Mugabe rival pulls out of election
Harare, June 22, 2008
Zimbabwean opposition leader Morgan Tsvangirai pulled out of a run-off election against President Robert Mugabe on Sunday, saying a free and fair poll was impossible in the current climate of violence.
Speaking only hours after his opposition Movement for Democratic Change reported its rally had been broken up by pro-Mugabe youth militia, Tsvangirai called on the United Nations and the African Union to intervene to stop "genocide" in the former British colony.
"We in the MDC have resolved that we will no longer participate in this violent, illegitimate sham of an election process," he told reporters in Harare.
The MDC and Tsvangirai, who beat Mugabe in a March 29 vote but failed to win the absolute majority needed to avoid a second ballot, have repeatedly accused government security forces and militia of strong-arm tactics to ensure a Mugabe victory in the June 27 poll.
Tsvangirai repeated this on Sunday, saying there was a state-sponsored plot to keep the 84-year-old Mugabe in power.
"We in the MDC cannot ask them (the voters) to cast their vote on June 27, when that vote could cost them their lives," he said.
Tsvangirai, who himself had been detained by police five times while campaigning, said 86 MDC supporters had been killed and 200,000 displaced from their homes.
Mugabe has repeatedly vowed never to turn over power to the opposition, which he brands a puppet of Britain and the United States.
Mugabe, who has ruled since independence from Britain in 1980, has blamed the political violence on the opposition and denies security forces have been responsible for brutal actions.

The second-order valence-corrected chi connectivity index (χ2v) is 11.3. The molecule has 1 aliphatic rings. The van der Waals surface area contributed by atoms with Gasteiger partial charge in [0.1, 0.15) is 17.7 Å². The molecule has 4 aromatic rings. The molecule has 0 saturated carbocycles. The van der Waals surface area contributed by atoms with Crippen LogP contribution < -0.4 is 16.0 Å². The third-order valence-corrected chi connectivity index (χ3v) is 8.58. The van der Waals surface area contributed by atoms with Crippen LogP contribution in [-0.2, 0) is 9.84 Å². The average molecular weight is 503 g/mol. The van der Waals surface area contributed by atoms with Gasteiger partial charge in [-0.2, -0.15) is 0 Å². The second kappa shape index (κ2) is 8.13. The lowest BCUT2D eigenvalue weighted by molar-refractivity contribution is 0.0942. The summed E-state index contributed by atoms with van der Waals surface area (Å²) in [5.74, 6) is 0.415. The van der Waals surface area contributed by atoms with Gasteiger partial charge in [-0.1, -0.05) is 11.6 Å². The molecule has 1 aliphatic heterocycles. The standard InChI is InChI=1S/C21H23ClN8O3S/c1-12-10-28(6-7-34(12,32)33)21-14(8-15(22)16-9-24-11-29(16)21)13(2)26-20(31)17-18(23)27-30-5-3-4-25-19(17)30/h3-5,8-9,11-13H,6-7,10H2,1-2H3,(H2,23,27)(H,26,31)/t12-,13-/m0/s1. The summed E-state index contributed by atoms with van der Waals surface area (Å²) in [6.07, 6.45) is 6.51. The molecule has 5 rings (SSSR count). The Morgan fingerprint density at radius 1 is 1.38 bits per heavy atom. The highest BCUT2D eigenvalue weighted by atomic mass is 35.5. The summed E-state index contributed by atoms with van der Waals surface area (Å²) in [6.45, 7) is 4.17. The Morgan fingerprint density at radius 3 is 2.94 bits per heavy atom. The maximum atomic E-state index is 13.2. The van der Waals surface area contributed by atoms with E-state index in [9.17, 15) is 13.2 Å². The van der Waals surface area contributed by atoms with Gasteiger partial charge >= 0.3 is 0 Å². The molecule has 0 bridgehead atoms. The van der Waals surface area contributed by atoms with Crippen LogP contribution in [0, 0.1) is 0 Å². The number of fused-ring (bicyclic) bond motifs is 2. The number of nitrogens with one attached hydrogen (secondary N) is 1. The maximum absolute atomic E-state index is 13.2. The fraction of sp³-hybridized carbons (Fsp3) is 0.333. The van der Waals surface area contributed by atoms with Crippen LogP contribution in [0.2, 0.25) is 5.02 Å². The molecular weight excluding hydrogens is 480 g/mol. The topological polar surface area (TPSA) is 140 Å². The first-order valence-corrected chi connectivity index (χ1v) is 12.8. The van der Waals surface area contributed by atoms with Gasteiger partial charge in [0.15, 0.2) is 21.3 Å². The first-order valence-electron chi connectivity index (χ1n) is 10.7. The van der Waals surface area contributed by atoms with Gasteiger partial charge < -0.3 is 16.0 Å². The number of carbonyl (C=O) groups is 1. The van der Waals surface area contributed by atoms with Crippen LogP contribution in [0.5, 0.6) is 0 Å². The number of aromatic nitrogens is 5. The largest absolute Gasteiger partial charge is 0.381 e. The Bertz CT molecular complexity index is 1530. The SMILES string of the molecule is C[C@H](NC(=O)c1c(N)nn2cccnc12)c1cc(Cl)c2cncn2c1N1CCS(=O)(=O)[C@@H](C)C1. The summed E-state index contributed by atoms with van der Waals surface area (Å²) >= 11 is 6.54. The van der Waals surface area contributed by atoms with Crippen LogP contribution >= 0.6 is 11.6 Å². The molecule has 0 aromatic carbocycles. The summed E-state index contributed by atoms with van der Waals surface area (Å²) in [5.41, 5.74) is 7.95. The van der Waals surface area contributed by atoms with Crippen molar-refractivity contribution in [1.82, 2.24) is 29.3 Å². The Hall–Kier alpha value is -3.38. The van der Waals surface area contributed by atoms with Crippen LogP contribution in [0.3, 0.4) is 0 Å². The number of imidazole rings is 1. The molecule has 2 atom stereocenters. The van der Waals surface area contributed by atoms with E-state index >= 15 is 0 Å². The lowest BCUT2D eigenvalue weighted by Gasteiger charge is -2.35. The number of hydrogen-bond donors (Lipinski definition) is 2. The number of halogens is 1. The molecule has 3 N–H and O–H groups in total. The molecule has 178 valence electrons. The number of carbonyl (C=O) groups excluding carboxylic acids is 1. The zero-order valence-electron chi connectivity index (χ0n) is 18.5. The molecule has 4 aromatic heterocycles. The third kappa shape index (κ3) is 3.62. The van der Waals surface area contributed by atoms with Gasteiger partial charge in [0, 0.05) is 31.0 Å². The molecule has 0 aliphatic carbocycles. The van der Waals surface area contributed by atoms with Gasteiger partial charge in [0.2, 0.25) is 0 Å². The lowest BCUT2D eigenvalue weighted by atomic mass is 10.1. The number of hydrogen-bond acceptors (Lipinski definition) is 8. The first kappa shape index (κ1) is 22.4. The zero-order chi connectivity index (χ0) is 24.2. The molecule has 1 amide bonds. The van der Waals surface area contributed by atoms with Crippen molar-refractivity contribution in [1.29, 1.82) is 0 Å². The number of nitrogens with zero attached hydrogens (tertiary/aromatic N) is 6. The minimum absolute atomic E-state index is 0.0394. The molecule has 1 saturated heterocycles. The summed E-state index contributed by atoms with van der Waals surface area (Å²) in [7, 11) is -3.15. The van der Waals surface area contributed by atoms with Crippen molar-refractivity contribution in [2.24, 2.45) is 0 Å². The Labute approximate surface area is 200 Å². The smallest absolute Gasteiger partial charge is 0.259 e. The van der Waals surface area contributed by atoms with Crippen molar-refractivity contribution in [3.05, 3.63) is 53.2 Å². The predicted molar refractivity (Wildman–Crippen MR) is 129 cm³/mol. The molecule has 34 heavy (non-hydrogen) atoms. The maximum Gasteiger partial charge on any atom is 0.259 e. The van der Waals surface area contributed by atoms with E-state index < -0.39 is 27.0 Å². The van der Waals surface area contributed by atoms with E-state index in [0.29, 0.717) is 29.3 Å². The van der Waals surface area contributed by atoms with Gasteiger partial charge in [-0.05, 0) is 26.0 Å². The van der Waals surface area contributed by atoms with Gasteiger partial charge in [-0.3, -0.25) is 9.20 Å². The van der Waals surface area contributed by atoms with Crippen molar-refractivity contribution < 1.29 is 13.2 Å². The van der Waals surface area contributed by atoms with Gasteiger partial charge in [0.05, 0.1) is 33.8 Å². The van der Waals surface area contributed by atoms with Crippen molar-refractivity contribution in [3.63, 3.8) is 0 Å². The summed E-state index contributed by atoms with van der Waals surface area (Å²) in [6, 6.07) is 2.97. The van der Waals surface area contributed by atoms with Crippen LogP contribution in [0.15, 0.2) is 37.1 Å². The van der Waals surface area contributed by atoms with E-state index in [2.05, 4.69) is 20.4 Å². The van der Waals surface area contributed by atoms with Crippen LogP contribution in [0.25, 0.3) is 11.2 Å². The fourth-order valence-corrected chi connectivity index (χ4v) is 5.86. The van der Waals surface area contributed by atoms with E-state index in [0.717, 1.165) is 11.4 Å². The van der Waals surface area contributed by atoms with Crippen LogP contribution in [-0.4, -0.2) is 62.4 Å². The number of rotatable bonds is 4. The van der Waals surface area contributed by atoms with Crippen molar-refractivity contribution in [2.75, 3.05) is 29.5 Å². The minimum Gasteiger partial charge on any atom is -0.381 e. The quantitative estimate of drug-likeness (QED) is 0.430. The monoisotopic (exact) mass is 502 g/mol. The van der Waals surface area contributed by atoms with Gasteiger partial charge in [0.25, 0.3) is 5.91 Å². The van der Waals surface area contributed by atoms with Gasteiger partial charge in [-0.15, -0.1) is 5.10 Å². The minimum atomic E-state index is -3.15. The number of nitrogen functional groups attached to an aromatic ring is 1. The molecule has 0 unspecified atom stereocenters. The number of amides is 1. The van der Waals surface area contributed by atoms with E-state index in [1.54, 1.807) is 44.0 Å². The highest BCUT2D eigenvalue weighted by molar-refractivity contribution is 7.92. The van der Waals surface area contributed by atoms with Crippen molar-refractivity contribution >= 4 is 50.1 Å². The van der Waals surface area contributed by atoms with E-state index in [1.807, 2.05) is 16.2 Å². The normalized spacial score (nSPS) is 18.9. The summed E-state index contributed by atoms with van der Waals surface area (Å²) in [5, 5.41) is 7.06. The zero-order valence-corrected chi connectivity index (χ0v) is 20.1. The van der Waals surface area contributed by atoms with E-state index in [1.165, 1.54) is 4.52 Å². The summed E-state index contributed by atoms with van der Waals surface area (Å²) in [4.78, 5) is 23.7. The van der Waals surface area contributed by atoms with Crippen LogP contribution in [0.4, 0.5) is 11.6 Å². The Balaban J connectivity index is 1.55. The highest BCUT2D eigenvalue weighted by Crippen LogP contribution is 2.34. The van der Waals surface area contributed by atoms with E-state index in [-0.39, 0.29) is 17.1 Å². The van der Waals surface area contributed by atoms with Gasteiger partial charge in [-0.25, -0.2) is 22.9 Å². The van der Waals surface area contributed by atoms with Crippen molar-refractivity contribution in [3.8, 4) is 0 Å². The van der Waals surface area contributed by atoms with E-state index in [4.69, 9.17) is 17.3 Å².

The veteran leader has presided over a ruinous slide in a once prosperous economy. Millions have fled the political and economic crisis to neighbouring states.
A growing chorus of African leaders have added their voices to MDC's concerns that the election would be illegitimate.
Angolan President Jose Eduardo dos Santos, a longtime Mugabe ally, urged him to allow the election to proceed in a spirit of tolerance and with respect to democratic norms.
But one Africa analyst said that despite Tsvangirai's call for intervention from outside there was little prospect of such coming from other African nations.
"It (Tsvangirai's withdrawal) means Robert Mugabe is the legitimate president of Zimbabwe as far as the legal position is concerned," said Tom Cargill, manager of the Africa programme at the London-based Chatham House.
Though Mugabe's air of invincibility had now been destroyed there was little regional countries could do, he said.
The MDC earlier said that thousands of youth militia loyal to Mugabe poured into an MDC rally in Harare on Sunday armed with iron bars and sticks, beating journalists and forcing election observers to flee. But Zimbabwe's government denied this.
"We do not accept that those people were ZANU-PF. We know the MDC has been giving its thugs ZANU-PF regalia to create the impression that we are behind the violence," Justice Minister Patrick Chinamasa said.
Police had banned the rally, which was to be the highlight of Tsvangirai's stormy election campaign, but a high court in Harare overturned the police ban on Saturday.
Tsvangirai said he won the March vote outright and only reluctantly agreed to a run-off. The state-run media has refused to run the opposition's political ads and police have blocked some of its rallies. - Reuters